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Making Mark Twain Work in the Classroom
By James S. Leonard
Duke University Press Copyright © 1999 Duke University Press
All rights reserved.
Discovering Mark Twain
From Innocence to Death: An Approach to Teaching Twain
Dennis W. Eddings
A course in Mark Twain, especially on the undergraduate level, presents an instructor with a decided problem. Cantankerously messy, Twain refuses tidy pigeonholing or typecasting. Thus the problem: while a specific thesis approach tends to reduce Twain's richness, some organizing principle beyond mere chronology is needed to help illuminate that richness. One resolution that I have found effective involves tracing the development of what I see as the four major stages of Twain's career through the correlative themes of freedom and the search for a place where such freedom may be realized. While this approach obviously requires selectivity in the works considered and a bit of juggling to make everything fit together, it nonetheless provides a flexible framework that establishes an opening for discussion of Twain's major works as well as helping students see the continuity and development of his career. I emphasize that this approach provides a frame for discussion, not the entire focus of the class. I identify works that are not part of the syllabus, including ones that do not fit neatly into this scheme, and encourage students to examine these on their own (term papers abet that encouragement). Using this frame as a starting point, consideration then ranges freely over many other issues and concerns that make up Twain's complex art.
The first stage of this remarkable career involves creating and exploring the thematic and comic possibilities of the Innocent, the authorial persona of the youthful Mark Twain, and the search for a place capable of providing the necessary freedom to realize that character. I begin with Roughing It, primarily because it treats the Innocent more complexly than does Innocents Abroad, but also because students, especially in the Western states, tend to respond to it more favorably. Twain's removal to Nevada enables him to sample many roles and characters, including timber entrepreneur (and inadvertent arsonist), miner, and reporter. No such choices exist in Missouri. The closing of the Mississippi by Union forces during the Civil War represents a closing off of the freedom to enjoy the role that Twain appears to have found in "Old Times on the Mississippi." Moving west, away from the constraints of the world he has known, liberates him, accounting for the lyric description of the crossing of the plains.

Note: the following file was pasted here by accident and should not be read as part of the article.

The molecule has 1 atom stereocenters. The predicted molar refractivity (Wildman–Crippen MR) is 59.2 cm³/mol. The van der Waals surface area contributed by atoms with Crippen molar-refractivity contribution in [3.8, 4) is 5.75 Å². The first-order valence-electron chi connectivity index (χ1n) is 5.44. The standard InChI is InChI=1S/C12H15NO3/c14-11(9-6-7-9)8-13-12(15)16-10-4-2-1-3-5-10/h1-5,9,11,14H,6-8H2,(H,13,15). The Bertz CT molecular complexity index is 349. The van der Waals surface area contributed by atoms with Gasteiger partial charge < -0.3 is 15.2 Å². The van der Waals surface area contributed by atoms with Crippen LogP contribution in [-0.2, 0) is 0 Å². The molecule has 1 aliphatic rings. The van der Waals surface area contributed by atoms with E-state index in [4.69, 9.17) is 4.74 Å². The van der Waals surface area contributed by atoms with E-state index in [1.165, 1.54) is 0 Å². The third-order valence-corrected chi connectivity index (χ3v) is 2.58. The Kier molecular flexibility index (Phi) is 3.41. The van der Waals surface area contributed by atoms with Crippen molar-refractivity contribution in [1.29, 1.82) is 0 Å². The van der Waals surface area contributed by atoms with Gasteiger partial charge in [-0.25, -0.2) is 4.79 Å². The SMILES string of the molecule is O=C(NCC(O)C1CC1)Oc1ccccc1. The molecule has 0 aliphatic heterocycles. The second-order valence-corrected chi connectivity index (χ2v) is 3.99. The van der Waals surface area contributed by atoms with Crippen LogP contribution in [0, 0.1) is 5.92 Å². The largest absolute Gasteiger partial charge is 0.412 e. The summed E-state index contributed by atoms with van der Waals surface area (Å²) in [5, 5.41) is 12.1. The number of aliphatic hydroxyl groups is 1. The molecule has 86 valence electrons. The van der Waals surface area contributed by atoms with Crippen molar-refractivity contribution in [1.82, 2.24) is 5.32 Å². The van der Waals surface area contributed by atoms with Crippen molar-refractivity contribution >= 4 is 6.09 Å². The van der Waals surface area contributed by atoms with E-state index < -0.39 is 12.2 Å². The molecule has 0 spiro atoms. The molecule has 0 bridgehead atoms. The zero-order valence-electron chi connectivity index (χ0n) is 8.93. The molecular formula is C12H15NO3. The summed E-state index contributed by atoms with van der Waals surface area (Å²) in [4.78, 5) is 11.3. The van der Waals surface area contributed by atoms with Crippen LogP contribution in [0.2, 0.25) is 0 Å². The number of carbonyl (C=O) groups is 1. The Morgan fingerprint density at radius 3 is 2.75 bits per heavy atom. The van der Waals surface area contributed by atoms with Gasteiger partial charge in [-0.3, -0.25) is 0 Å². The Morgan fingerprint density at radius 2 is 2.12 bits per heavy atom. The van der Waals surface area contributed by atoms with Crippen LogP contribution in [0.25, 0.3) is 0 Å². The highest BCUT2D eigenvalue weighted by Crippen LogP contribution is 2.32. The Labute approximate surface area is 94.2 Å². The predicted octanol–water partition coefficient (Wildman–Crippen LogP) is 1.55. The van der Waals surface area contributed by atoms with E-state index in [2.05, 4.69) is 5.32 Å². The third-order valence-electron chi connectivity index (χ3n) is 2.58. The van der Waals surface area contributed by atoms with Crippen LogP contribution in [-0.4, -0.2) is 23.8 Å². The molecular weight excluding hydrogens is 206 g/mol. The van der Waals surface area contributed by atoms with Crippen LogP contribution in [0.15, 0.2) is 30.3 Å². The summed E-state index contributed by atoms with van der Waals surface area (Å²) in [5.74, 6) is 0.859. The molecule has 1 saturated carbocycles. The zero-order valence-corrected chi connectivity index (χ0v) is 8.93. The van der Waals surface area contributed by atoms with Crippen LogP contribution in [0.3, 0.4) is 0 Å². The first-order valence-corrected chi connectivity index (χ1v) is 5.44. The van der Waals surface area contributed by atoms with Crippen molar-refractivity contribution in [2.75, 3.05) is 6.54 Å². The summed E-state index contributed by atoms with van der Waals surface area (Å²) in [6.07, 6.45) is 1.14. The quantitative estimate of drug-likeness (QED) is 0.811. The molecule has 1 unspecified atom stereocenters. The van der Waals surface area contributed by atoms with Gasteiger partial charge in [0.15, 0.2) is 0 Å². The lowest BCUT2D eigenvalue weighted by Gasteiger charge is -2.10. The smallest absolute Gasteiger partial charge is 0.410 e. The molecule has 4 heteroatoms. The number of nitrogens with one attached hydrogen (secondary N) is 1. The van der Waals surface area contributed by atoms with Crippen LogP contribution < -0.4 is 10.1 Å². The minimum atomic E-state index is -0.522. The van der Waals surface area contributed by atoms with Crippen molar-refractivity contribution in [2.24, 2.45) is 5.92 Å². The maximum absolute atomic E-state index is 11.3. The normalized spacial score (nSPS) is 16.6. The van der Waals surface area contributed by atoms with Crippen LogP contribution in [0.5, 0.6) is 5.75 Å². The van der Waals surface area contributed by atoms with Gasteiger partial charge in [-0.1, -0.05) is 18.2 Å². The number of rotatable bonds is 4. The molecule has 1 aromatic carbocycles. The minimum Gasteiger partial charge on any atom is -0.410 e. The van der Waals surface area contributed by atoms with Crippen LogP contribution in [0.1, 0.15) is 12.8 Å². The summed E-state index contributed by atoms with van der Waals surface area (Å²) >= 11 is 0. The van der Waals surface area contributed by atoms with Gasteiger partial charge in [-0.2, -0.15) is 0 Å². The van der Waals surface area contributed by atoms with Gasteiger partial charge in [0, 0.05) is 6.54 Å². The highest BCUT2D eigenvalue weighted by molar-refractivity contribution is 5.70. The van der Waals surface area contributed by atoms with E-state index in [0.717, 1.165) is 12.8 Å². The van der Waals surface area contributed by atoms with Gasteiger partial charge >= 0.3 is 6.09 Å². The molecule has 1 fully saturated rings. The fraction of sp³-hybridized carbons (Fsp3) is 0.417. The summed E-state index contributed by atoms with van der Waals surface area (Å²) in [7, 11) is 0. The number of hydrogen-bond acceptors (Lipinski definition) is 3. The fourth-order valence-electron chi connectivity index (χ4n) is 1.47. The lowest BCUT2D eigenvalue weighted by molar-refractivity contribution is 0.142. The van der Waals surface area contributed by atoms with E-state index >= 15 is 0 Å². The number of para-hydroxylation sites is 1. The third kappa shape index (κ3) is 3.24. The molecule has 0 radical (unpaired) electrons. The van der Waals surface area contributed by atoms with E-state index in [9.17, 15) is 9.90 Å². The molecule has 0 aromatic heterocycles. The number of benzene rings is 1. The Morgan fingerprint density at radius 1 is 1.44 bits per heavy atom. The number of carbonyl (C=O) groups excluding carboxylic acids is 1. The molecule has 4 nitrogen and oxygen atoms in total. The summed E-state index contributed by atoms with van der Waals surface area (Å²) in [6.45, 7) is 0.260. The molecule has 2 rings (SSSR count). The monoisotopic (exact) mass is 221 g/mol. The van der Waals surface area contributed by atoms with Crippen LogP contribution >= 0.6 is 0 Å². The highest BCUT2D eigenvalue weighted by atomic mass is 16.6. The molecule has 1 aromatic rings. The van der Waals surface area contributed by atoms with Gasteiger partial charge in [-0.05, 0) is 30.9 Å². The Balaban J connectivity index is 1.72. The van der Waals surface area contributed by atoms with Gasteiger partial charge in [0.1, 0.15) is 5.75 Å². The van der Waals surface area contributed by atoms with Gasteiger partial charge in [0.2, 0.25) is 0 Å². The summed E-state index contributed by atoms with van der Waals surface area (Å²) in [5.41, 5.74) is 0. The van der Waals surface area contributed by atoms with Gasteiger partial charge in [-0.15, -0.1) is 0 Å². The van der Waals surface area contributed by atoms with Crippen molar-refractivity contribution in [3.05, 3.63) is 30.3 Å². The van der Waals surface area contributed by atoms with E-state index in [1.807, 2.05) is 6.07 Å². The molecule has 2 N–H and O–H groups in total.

In Nevada, the Innocent apparently finds a world of possibility—thus the many roles he tests. Yet even this early in Twain's career we encounter a duality that haunts his work—the positive assertion of the necessity of freedom and the negative assertion that nowhere on earth does such freedom exist. Individual episodes in the book, as well as its overall structure, reveal this duality. For example, the Innocent moves constantly westward, even to the apparent island paradise of Hawaii. But even there we see the pattern of disillusionment so prevalent in the book. Eden once again proves illusory. Belying the tropical beauty of the Hawaiian Islands' physical setting, Hawaiian history presents an ancient, vast panorama of pagan superstition and bloody butchery.